Second, some selection bias may possibly have occurred in this report as some infected infants may have been identified by the first PCR before 4 weeks of age. The repeated test at or after 4 weeks of age may not have been regarded as necessary by health care providers and, as a result, may not have been done. This could have selectively excluded these infected cases from the analysis and could make the transmission rate appear lower than it actually was. However, among all infants with PCR carried out before 4 weeks of age in this report, the proportion of infants who had positive PCR before 4 weeks and subsequently had PCR repeated at age ≥ 4 weeks was not significantly different from the proportion of infants who had negative PCR before 4 weeks and had PCR repeated at age ≥ 4 weeks. This suggests that any selection bias that may have occurred was probably minimal.
Third, the information on other components of the program, such as the acceptance of antenatal HIV testing, the acceptance and adherence to medications and to bottle-feeding, was not systematically collected. Without complete information, it is difficult to evaluate all aspects of the program.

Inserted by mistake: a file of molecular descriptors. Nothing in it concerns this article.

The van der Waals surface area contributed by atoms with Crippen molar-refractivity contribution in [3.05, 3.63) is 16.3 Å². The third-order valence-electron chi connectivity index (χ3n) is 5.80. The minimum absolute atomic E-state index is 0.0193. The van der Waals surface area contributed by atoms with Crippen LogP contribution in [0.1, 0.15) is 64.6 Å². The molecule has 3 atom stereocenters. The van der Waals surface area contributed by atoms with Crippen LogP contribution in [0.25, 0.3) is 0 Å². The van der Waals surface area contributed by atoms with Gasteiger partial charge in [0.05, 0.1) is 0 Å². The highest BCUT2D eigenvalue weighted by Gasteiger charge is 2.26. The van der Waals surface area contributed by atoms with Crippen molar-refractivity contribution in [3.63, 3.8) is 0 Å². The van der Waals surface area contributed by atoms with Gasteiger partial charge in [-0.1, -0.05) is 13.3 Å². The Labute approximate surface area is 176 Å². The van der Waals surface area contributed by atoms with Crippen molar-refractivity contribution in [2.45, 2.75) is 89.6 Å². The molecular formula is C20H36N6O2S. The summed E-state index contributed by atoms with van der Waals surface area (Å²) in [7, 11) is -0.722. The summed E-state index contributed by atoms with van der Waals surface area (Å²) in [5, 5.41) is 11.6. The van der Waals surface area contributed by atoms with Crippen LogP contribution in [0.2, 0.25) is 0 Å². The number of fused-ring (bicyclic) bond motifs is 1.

Finally, owing to the cost and inaccessibility, maternal virologic and immunologic assays were not carried out. Thus, the impact of these factors upon the risk for vertical transmission could not be evaluated. However, we believe that higher priority should be accorded to providing zidovudine than to performing additional assays with the limited funds so that one child's life might be saved.
Despite the weakness we have described above, our results have the following potentially important public health implications.